First, you better get a tall and hot cup of coffee because, in this next small project, your boss has a renewed interest in orders. He is apparently still excited about the rich information he discovered at that conference a couple of weeks ago. Your boss wants to know where orders are coming from and which books, categories, and publishers are most profitable. He knows that you are up for the task and has given you a week to work through this small project. Last week was pretty busy, and the two of you did not get a chance to chat about your long-term plans. To perform the following assignment, refer to the tables in the JustLee Books database.

    1. Determine how many orders have been placed by each customer. Do not include in the results any customer who hasn’t recently placed an order with JustLee Books.
    2. Determine the average retail price of books by publisher name and category. Include only the categories Children and Computer and the groups with an average retail price greater than $50.
    3. List the customers living in Georgia or Florida who have recently placed an order totaling more than $80.
    4. What’s the retail price of the most expensive book written by Lisa White?
    5. Determine how many books are in the Cooking category.
    6. Display the number of books with a retail price of more than $30.00.
    7. Display the most recent publication date of all books sold by JustLee Books.
    8. Determine the total profit generated by sales to customer 1017. Note: The total profit calculation should reflect the quantity.
    9. List the retail price of the least expensive book in the Computer category.
    10. Determine the average profit generated by orders in the ORDERS table. Note: The total profit by order must be calculated before finding the average profit.

      Scenario Overview

      You have been getting up to speed with grouping functions after that challenging project last week. You continue to learn about character and date functions, and other functions and regular expressions. Now that you understand and have a good grasp of grouping functions, your boss is excited to have you learn more about groups and how they compare to one another. Michael shared that groups can be created by any of the attributes of your database tables. He is ready for you to start thinking about how orders are grouped by customer, customers by state, profit by publisher, or any other number of attributes grouped by another attribute. (ERD – Figure 1.5 is attached).Image credits:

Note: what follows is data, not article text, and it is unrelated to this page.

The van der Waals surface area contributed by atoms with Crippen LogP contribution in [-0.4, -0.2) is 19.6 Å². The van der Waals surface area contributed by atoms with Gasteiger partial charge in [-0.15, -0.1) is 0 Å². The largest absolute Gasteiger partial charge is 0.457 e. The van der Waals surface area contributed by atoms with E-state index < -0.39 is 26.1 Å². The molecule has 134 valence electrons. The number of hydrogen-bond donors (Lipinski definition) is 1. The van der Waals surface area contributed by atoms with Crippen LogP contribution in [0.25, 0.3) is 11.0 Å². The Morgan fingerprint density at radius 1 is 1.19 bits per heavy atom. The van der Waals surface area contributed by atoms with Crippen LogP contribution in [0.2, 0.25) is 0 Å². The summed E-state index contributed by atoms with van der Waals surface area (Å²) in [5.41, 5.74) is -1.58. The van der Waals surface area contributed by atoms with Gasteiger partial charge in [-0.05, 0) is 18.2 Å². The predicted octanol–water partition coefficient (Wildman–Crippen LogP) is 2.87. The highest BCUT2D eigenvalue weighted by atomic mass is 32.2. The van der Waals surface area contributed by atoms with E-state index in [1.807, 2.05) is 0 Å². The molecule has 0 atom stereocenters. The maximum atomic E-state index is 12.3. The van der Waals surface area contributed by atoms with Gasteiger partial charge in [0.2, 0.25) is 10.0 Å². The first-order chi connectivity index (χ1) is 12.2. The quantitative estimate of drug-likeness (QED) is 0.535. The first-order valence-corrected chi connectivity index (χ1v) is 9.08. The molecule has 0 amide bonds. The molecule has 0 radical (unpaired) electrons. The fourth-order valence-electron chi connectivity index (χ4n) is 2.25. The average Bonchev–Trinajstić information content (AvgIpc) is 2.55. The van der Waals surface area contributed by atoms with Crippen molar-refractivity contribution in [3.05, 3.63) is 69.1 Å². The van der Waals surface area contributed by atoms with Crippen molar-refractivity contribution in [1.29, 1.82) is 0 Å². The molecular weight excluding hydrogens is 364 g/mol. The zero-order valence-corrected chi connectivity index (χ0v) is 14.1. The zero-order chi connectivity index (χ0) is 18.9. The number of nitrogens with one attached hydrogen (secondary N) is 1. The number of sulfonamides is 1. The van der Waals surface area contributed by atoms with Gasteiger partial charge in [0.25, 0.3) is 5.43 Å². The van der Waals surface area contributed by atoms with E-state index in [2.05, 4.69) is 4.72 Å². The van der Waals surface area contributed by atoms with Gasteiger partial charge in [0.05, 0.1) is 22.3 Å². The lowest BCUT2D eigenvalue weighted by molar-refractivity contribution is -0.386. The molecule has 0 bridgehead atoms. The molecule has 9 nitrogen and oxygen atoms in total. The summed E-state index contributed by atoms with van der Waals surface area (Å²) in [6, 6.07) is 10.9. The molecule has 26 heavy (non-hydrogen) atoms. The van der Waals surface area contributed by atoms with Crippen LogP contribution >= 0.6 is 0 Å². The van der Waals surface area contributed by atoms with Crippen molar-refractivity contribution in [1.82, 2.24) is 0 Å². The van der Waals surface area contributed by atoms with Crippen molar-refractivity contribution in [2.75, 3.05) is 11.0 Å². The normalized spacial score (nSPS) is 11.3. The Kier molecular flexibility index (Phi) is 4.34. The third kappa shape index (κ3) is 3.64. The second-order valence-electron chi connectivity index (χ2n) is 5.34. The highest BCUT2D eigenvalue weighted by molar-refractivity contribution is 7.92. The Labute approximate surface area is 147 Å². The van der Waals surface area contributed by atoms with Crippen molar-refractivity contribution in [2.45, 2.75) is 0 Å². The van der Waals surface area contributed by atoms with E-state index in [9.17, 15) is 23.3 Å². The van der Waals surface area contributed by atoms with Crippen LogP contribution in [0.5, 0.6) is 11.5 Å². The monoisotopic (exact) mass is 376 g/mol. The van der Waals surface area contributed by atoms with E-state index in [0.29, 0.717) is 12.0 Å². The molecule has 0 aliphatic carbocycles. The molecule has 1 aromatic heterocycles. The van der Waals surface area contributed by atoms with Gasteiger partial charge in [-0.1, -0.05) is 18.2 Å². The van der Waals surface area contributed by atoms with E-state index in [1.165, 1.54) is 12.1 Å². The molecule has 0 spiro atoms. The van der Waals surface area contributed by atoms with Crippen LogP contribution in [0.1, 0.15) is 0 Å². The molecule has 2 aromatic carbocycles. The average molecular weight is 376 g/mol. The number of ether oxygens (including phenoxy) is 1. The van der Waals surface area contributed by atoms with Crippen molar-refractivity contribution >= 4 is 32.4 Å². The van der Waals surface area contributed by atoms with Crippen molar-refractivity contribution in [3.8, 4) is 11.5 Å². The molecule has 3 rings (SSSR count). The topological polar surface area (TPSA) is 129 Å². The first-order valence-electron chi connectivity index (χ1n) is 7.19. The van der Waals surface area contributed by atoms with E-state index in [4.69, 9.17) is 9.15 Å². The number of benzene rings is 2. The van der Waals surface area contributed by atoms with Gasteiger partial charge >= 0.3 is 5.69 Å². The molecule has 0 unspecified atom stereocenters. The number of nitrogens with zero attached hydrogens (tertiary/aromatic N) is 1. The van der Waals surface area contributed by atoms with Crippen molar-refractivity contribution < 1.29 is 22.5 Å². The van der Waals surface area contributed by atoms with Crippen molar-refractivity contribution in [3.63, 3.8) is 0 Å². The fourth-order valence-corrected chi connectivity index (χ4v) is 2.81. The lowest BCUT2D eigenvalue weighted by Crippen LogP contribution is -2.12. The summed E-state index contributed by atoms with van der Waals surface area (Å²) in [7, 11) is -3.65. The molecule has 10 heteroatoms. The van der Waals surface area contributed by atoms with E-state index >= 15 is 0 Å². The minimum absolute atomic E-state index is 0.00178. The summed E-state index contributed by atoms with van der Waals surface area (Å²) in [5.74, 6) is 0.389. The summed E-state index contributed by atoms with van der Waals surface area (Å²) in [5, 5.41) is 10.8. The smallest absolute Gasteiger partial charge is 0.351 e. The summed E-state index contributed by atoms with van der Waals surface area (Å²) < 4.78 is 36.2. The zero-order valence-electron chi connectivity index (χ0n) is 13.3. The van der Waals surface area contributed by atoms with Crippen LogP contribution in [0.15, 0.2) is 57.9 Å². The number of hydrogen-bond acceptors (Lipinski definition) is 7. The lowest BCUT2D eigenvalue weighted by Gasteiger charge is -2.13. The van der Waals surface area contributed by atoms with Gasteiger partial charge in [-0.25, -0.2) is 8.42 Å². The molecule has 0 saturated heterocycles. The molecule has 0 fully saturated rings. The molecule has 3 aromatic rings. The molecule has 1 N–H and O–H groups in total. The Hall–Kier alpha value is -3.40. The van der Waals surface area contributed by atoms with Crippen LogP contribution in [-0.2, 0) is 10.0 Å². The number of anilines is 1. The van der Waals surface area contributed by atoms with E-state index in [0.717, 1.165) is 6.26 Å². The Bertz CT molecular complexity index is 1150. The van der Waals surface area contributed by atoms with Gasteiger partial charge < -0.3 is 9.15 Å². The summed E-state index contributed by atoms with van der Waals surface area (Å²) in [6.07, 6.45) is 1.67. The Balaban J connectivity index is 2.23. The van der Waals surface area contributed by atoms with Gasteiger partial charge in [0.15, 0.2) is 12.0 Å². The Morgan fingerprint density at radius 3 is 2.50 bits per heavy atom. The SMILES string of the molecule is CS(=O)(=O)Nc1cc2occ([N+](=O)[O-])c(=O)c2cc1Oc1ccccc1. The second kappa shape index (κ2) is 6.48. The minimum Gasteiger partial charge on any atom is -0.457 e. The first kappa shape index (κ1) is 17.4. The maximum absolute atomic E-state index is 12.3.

Fresh Coffee,

      Canva

      and Laptop, Coffee Cup, Graph Chart on a Wooden Surface,

      Canva.

      Work Project Details


      First, you better get a tall and hot cup of coffee because, in this next small project, your boss has a renewed interest in orders. He is apparently still excited about the rich information he discovered at that conference a couple of weeks ago. Your boss wants to know where orders are coming from and which books, categories, and publishers are most profitable. He knows that you are up for the task and has given you a week to work through this small project. Last week was pretty busy, and the two of you did not get a chance to chat about your long-term plans. To perform the following assignment, refer to the tables in the JustLee Books database.

      1. Determine how many orders have been placed by each customer. Do not include in the results any customer who hasn’t recently placed an order with JustLee Books.
      2. Determine the average retail price of books by publisher name and category. Include only the categories Children and Computer and the groups with an average retail price greater than $50.
      3. List the customers living in Georgia or Florida who have recently placed an order totaling more than $80.
      4. What’s the retail price of the most expensive book written by Lisa White?
      5. Determine how many books are in the Cooking category.
      6. Display the number of books with a retail price of more than $30.00.
      7. Display the most recent publication date of all books sold by JustLee Books.
      8. Determine the total profit generated by sales to customer 1017. Note: The total profit calculation should reflect the quantity.
      9. List the retail price of the least expensive book in the Computer category.
      10. Determine the average profit generated by orders in the ORDERS table. Note: The total profit by order must be calculated before finding the average profit.